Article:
erbacce press, 2008 £3.99   -

 Ben Barton’s drop, anchor presents itself as a collection of confessional poems— according to his website ( ). I say this as it pinpoints one of the primary stumbling blocks I encountered when reading this chapbook.

The usual confessional material looms large throughout the twenty-one poems here: the poet’s father, his grandfather, his sexuality. In fact these three items are the underpinning of Barton’s poems in themselves—a struggle to come to terms with differing views of masculinity, the consequences of masculinity. It is difficult for me to avoid mentioning at this point that these views of masculinity are frequently to do with homosexuality—difficult mainly because the poet seems to market himself specifically in that vein. As the blurb indicates on the back of the pamphlet, “Ben Barton is a queer poet”—which is on the very first line. Despite that, it must be said that there is not a great deal in the way of gratuity, and that the poet perhaps does himself a disservice by such straightforward branding.

To go back to that stumbling block I mentioned in the introduction—Barton is at his best when he presents an identifiable scene with which the reader can collaborate. The danger of confessional writing is how easy it can be to craft something meaningful on a personal level but baffling when it comes to engaging the reader. Barton’s poems waver between these two poles and, perhaps predictably, I found myself enjoying the poetry much more when it was tailored towards outside interest. ‘Neon’, for instance, is largely made up of reported feeling and abstraction: “Yesterday I felt alive”, “I love you for that, / making me feel / Fantastic to be beautiful again” and ends with “Yes, I was alive, / I was neon”. Contrast this with the poem I enjoyed most, ‘The Landlords’:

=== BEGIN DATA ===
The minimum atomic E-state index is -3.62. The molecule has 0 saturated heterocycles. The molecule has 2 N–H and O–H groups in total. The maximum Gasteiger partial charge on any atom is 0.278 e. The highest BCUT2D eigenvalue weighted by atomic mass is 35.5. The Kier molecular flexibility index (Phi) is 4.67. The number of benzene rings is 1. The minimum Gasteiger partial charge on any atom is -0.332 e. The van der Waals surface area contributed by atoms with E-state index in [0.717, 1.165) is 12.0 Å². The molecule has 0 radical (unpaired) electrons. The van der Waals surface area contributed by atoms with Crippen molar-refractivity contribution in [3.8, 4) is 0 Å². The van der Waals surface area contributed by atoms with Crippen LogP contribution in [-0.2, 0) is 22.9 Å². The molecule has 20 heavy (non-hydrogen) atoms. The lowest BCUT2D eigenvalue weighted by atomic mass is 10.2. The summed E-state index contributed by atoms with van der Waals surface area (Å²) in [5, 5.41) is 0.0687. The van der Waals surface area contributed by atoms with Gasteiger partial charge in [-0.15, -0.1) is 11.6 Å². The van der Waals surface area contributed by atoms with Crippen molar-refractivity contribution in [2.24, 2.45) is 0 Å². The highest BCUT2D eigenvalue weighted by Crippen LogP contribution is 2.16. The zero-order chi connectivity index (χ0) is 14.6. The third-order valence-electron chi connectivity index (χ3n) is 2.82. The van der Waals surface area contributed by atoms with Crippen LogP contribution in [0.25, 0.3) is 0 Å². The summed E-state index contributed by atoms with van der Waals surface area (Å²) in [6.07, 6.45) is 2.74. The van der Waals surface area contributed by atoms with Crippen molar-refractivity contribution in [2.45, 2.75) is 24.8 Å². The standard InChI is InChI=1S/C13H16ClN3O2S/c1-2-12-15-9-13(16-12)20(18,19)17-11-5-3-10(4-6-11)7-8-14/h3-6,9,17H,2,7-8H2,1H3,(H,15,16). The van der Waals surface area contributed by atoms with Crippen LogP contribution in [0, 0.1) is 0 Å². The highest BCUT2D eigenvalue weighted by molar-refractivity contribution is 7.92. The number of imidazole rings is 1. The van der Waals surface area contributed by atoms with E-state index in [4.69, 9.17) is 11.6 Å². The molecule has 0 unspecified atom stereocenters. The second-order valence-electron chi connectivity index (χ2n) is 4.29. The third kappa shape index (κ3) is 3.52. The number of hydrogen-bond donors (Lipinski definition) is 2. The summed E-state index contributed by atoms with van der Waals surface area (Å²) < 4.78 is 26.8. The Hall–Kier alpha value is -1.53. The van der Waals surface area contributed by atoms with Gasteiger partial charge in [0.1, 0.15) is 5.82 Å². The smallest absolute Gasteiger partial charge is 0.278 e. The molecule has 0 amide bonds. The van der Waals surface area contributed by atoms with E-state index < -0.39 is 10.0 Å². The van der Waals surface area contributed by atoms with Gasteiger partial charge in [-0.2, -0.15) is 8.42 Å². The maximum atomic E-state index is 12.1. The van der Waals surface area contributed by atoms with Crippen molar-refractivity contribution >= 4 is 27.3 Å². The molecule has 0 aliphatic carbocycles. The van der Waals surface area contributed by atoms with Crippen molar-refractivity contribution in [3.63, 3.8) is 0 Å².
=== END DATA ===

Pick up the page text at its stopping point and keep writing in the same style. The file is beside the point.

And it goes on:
The Landlords

think they have power over me
waving the rentbook like it’s the oracle
my name

ringed with red marker

Five Fridays in a row
they have knocked and knocked
splintering the door frame
shouting through the letterbox
each occasion a different time
their attempt, I guess
to catch me unawares.

so now
we sit in silence, smoking
pacing through the halls
contemplating rooms
on tiptoes
too scared, even
to piss
in the centre
of the bowl.

The poem is notably focused outward at the effectors, rather than the self, the affected. The end for me marks a humorous and successful correlative for that sense of being constantly on guard.

James Midgley

What the Common Reader says about Ben Barton’s drop, anchor:

The front cover of this pamphlet has an air of bleak despair: it shows a man weighed down by an anchor—or perhaps it’s someone waiting to be rescued. On the back cover, there’s an altogether different image with a photo of a very pleasant-looking young chap with an emblem of a flower.

The first poem, ‘The Rebirth Remembered’, is a moving account of a surviving twin whose brother died at birth:

          I was wrapped in the 
          white shawl.
          He was wrapped in the
          white coffin and sunk
          while I rose.

          Remember us.

This poem moved me so much I had to put the pamphlet down for a while before I could read further.

After reading ‘On the Morning Bus’, I had to put the pamphlet down again because I found myself naughtily, deliciously, aroused:

          I like to watch the men’s crotches
          bobbing with the tarmac bumps…

I must use public transport more often.

Barton can do heart-felt (‘Six months After I Left the Hospital’). He can also do harsh (‘Dress you up Bitch’) and amusing (‘About Poetry Reading’). It’s an impressive range.